How to Ask for Flex Time

Even though the majority of families today want and need some form of flexibility given the multiple demands they juggle, only about a quarter of all employers in this country offer formal flexible work programs.

But this does not mean you must abandon your desire to pursue a flexible work schedule. It simply means that the onus is on you, not your employer, to initiate a conversation about your needs. In many cases, the decision is left to your manager to make on a case-by-case basis -- regardless of whether or not there is a formal program in place.

Assess what you truly need and be creative in your thinking. Flexible work arrangements come in all shapes and sizes -- there isn't one specific mold to fit every need or lifestyle. Some people might want to work from home one day a week, while others would prefer a compressed schedule. Determine what you really need and why.

Be a strong performer on the job. Flex time is an accommodation, not an entitlement. Slackers and clock-watchers won't get the benefit of the doubt. Good workers and solid, reliable producers are more likely to have requests approved. So your first step is asking yourself if your performance is truly outstanding. If it's not, focus on improving it before asking for a special accommodation.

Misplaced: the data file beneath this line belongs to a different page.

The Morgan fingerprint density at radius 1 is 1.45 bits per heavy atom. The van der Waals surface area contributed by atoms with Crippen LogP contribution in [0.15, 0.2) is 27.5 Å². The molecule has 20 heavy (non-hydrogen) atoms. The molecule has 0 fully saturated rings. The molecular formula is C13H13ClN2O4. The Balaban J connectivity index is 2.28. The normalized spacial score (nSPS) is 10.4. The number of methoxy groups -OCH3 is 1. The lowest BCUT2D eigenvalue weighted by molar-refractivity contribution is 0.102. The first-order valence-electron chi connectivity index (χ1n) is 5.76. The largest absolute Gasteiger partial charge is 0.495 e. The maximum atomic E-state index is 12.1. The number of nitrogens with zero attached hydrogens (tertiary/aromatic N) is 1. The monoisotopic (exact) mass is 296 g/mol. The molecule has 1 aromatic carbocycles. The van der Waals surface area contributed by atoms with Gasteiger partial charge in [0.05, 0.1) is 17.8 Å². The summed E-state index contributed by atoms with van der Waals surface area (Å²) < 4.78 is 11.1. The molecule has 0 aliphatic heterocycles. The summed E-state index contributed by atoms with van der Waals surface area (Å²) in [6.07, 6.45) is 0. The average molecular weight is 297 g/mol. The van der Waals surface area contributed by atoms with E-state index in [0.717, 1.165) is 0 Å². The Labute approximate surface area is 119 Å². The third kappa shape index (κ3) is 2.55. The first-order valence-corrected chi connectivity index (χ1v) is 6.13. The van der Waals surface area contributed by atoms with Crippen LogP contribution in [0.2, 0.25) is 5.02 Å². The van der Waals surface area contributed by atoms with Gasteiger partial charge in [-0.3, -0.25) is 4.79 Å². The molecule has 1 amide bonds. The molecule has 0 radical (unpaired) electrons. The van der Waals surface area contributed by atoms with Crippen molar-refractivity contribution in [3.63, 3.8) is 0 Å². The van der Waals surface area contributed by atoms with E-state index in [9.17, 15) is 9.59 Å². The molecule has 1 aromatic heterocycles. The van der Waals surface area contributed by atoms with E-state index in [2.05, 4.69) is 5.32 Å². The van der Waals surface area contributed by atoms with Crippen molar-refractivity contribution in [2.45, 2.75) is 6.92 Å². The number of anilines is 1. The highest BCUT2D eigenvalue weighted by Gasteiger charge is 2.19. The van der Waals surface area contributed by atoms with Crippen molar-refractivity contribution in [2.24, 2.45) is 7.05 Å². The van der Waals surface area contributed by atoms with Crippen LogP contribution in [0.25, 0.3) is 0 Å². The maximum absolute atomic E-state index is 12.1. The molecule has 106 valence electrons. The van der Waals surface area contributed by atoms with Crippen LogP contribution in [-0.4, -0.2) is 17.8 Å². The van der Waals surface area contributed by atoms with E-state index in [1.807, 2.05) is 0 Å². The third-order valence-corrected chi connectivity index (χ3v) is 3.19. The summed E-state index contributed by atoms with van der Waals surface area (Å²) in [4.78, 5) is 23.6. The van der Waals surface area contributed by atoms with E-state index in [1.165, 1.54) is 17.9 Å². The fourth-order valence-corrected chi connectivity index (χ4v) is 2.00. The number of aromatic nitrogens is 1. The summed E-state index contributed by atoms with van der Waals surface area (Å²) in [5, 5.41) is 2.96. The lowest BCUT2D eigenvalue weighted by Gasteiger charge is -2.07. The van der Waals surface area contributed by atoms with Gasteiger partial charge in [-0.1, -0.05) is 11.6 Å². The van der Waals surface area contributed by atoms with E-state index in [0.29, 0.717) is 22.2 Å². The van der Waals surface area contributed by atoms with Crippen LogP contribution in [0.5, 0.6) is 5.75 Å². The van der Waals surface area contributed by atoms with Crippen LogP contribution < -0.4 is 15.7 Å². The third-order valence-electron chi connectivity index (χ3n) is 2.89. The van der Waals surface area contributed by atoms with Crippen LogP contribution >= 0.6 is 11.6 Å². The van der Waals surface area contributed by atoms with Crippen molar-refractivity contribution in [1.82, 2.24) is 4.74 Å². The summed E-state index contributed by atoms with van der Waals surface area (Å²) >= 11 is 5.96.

Here are several scenarios to consider:

Condensed workweek. If your standard week is 40 hours -- typically broken into five days, eight hours per day -- could you perform your position in four days at 10 hours per day? Even if this isn't possible every single week, you might persuade your boss to consider it even just once or twice a month, which would give you a free weekday to tend to personal and family needs.

Telecommuting. Instead of reporting for duty to your employer's offices five days a week, can your position be performed from your home one or two days a week? This would require you to have -- or your employer to provide -- whatever equipment and supplies are needed for your job, including dedicated phone line, computer, high speed Internet access and so forth. This eliminates a commute and typically leads to increased productivity among already-motivated employees.

If you're easily distracted or you don't have dedicated space at home to work from, this might not be a viable option. Many employers won't allow this type of arrangement if you're using it in lieu of baby-sitting services. They want to ensure that you're putting in your full hours even from home.

Vacation by the hour. Even though it's more difficult to keep track of time used, some employers are starting to allow workers to use their allotted vacation time by the hour instead of by the day. This enables working parents to attend school functions or doctor's appointments without missing a full day of work. The benefit to employers is better productivity -- more work gets done if an employee is present for part of the day than not at all. In other cases, employers sometimes allow staffers to convert unused sick days into vacation days.

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